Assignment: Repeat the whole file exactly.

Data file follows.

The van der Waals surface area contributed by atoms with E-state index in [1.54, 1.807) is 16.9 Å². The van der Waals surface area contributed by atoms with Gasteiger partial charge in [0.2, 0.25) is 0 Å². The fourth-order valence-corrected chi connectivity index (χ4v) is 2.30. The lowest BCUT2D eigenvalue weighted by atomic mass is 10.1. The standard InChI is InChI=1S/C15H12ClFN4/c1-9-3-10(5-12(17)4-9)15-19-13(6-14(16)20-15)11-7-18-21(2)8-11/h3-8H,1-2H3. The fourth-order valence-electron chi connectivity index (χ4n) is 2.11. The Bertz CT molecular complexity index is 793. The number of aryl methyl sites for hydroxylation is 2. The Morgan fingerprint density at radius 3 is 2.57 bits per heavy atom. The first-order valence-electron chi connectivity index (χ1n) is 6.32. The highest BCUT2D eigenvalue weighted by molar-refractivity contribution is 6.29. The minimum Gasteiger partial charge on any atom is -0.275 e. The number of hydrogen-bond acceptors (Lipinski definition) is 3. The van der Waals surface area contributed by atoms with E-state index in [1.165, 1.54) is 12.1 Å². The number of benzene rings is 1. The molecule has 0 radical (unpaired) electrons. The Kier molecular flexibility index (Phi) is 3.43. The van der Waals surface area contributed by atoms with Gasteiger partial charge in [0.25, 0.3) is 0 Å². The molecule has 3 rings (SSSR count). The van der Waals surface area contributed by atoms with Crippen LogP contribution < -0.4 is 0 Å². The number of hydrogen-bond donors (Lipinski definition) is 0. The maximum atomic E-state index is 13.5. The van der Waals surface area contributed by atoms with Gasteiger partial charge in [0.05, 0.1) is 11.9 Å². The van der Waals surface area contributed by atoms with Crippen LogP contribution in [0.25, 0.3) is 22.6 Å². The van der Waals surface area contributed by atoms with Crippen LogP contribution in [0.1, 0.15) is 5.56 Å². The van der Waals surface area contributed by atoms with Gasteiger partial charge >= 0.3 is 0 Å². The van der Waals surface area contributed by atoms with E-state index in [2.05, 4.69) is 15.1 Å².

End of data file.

The van der Waals surface area contributed by atoms with E-state index in [1.54, 1.807) is 16.9 Å². The van der Waals surface area contributed by atoms with Gasteiger partial charge in [0.2, 0.25) is 0 Å². The fourth-order valence-corrected chi connectivity index (χ4v) is 2.30. The lowest BCUT2D eigenvalue weighted by atomic mass is 10.1. The standard InChI is InChI=1S/C15H12ClFN4/c1-9-3-10(5-12(17)4-9)15-19-13(6-14(16)20-15)11-7-18-21(2)8-11/h3-8H,1-2H3. The fourth-order valence-electron chi connectivity index (χ4n) is 2.11. The Bertz CT molecular complexity index is 793. The number of aryl methyl sites for hydroxylation is 2. The Morgan fingerprint density at radius 3 is 2.57 bits per heavy atom. The first-order valence-electron chi connectivity index (χ1n) is 6.32. The highest BCUT2D eigenvalue weighted by molar-refractivity contribution is 6.29. The minimum Gasteiger partial charge on any atom is -0.275 e. The number of hydrogen-bond acceptors (Lipinski definition) is 3. The van der Waals surface area contributed by atoms with E-state index in [1.165, 1.54) is 12.1 Å². The number of benzene rings is 1. The molecule has 0 radical (unpaired) electrons. The Kier molecular flexibility index (Phi) is 3.43. The van der Waals surface area contributed by atoms with Gasteiger partial charge in [0.25, 0.3) is 0 Å². The molecule has 3 rings (SSSR count). The van der Waals surface area contributed by atoms with Crippen LogP contribution < -0.4 is 0 Å². The number of hydrogen-bond donors (Lipinski definition) is 0. The maximum atomic E-state index is 13.5. The van der Waals surface area contributed by atoms with Gasteiger partial charge in [0.05, 0.1) is 11.9 Å². The van der Waals surface area contributed by atoms with Crippen LogP contribution in [0.25, 0.3) is 22.6 Å². The van der Waals surface area contributed by atoms with Crippen LogP contribution in [0.1, 0.15) is 5.56 Å². The van der Waals surface area contributed by atoms with Gasteiger partial charge >= 0.3 is 0 Å². The van der Waals surface area contributed by atoms with E-state index in [2.05, 4.69) is 15.1 Å².